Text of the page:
Tuesday, July 30, 2013

Airing My Dirty Laundry

Whoever came up with the phrase saying you shouldn't air your dirty laundry in public clearly didn't have any handknit items. Even though I wash my handknits during the fall and winter when needed, I still make a point of going through the process of washing everything during the summer months.

If you are a non-knitter reading this you must think I'm crazy to be taking all that time to wash things that aren't even dirty. I would be if it wasn't for the existence of one very small creature - the dreaded moth. Letting handknits sit and hibernate all summer is like issuing an open invitation to any moth within a hundred miles to come visit your favourite sweater and see if they can, in a very short amount of time, ruin what took you months to make.

If you have never washed a sweater or other non-washable item by hand here are some quick tips. (There is probably a better way to do it, but I have been doing it this way for years and have never yet ruined an item.) I start with a no rinse wool wash. Soak is my current favourite. I run some lukewarm water into the bathtub, pour a small amount of Soak under the faucet, then swish it around to make sure it is nice and bubbly. Then I gently take my handknit and push it under the water, making sure it is completely submerged.

Next I set the timer for fifteen minutes and make a cup of tea. (The tea is not crucial, but I recommend it anyway.) When the timer rings, and when your tea is finished, let the water out of the tub. Now comes the tricky bit. I very gently push down on the sweater before I lift it up, getting out some of the excess water. Then I carefully pick it up and very gently squish - note, squish, don't squeeze or wring, and yes, there is a difference - more of the water out.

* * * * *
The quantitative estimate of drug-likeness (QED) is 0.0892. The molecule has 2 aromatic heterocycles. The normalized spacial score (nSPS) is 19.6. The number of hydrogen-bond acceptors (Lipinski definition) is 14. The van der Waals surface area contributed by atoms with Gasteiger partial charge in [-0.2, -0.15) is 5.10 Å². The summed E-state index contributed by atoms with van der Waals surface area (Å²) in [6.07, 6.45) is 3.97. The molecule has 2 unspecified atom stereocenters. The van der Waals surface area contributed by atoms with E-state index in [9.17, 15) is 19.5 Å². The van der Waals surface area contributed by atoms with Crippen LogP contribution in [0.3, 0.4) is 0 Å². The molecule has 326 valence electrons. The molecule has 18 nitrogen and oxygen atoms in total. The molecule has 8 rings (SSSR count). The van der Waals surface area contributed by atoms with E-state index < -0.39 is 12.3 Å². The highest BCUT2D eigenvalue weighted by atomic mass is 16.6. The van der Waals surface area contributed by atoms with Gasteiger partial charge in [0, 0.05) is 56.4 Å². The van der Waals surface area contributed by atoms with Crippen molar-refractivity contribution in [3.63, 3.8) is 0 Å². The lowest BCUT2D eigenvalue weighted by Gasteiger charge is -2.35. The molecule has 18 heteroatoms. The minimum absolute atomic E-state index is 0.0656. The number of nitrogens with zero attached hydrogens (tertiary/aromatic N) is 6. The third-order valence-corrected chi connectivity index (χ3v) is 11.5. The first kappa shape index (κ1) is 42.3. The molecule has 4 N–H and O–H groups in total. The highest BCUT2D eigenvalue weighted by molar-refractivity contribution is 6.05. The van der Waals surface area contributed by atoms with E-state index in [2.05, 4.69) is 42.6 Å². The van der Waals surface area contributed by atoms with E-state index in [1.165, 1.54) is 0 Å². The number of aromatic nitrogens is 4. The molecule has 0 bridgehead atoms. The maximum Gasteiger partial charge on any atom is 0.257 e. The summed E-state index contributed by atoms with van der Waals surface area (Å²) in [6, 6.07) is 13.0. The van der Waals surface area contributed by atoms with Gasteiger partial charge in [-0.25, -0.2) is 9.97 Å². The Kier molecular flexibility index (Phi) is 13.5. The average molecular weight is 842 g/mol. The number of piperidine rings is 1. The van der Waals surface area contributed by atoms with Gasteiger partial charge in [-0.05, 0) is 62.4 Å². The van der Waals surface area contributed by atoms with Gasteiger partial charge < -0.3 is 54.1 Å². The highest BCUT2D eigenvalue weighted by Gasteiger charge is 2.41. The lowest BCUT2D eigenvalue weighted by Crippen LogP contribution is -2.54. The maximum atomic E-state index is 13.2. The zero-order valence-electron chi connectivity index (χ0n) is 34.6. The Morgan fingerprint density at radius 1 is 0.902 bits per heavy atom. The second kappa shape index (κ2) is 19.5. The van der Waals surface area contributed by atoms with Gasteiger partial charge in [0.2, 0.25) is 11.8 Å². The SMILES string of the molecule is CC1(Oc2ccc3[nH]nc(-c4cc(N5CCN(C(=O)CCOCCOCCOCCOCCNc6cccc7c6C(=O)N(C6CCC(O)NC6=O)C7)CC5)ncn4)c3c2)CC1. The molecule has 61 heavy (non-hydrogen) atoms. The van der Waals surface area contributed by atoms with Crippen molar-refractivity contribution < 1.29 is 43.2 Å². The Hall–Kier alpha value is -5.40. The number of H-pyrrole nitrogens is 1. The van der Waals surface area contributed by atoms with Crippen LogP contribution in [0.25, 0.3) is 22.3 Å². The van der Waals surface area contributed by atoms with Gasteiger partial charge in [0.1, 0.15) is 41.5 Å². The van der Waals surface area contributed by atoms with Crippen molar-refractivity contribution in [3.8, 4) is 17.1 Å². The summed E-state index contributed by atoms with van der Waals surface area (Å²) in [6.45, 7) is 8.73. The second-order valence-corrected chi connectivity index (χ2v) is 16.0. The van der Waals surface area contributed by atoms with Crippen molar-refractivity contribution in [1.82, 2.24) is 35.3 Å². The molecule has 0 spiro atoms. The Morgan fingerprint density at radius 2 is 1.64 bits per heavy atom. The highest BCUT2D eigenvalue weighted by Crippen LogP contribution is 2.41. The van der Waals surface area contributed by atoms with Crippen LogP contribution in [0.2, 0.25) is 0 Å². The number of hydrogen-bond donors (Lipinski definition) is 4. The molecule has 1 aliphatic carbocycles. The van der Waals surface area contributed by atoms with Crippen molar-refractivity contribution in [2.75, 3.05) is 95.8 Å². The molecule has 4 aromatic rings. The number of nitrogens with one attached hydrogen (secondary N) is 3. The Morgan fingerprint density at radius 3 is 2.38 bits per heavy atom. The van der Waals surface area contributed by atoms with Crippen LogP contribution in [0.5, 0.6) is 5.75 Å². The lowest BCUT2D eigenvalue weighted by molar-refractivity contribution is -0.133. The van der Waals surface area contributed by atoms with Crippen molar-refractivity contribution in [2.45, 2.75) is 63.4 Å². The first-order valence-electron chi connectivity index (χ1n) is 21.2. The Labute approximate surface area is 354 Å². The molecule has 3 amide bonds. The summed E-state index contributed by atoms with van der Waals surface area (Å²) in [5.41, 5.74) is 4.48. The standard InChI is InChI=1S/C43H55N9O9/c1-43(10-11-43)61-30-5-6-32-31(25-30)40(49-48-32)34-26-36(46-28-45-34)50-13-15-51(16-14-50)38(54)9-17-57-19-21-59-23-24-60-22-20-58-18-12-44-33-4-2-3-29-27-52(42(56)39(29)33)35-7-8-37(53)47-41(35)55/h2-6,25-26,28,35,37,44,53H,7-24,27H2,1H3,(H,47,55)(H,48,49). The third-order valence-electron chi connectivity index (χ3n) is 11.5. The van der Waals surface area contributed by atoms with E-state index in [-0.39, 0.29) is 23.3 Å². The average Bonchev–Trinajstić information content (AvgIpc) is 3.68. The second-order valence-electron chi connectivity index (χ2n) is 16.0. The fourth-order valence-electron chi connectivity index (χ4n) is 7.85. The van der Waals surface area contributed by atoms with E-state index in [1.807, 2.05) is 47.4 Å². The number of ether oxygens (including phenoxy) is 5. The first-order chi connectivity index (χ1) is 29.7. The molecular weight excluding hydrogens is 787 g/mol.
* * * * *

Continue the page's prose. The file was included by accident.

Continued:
Now that the tricky bit is over the fun part comes next. Have a large towel - a beach towel works well - flat on the floor. Put your handknit on the towel, roll it up, then walk on the towel. Yes, walk. If it is a bulkier item like a heavily cabled sweater you might want to have a second towel and repeat that last part. Then you just need to find a flat place out of harm's way where the item can dry.

It was always that last step that caused me so much grief when we lived in Kamloops. Although it gets so hot there you could fry an egg on the sidewalk, there was no way I could put something out on our back deck to dry. The wind was constantly blowing, and I'm not talking about a slight breeze. Twice while living there we had the wind lift up our patio table, and we once had it move our BBQ. This meant I had to dry my things inside the house, and the only place safe from animals was on a rack over the bathtub. The problem was it took me the whole month of July to work my way through all my things since I could only do them one at a time.

Not any more! I was so happy to discover that it is perfectly safe to put things out to dry on our new back deck.


Well, they are safe if you don't count the threat of squirrel damage or bird droppings. It's a risk I'm willing to take. It has been like a wool washing assembly line around here. Not only can I put things on a clean sheet on the deck, I have also been able to use the hammock as a make-shift clothes dryer.


It has taken me just a few days to do what used to be a month long process. All my sweaters, scarves, and shawls are ready for another winter, even if I'm not.

31 comments:

  1. Such a helpful post, Kristie. I don't have very many knits to wash around here but there is the odd thing that needs it.

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    1. I'm glad you found it helpful, Jennifer. :-)

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  2. I have a top loader so I soak my knits in the machine (I turn it off so there's no agitation), then spin dry. It's faster and more efficient than using a towel, and very gentle.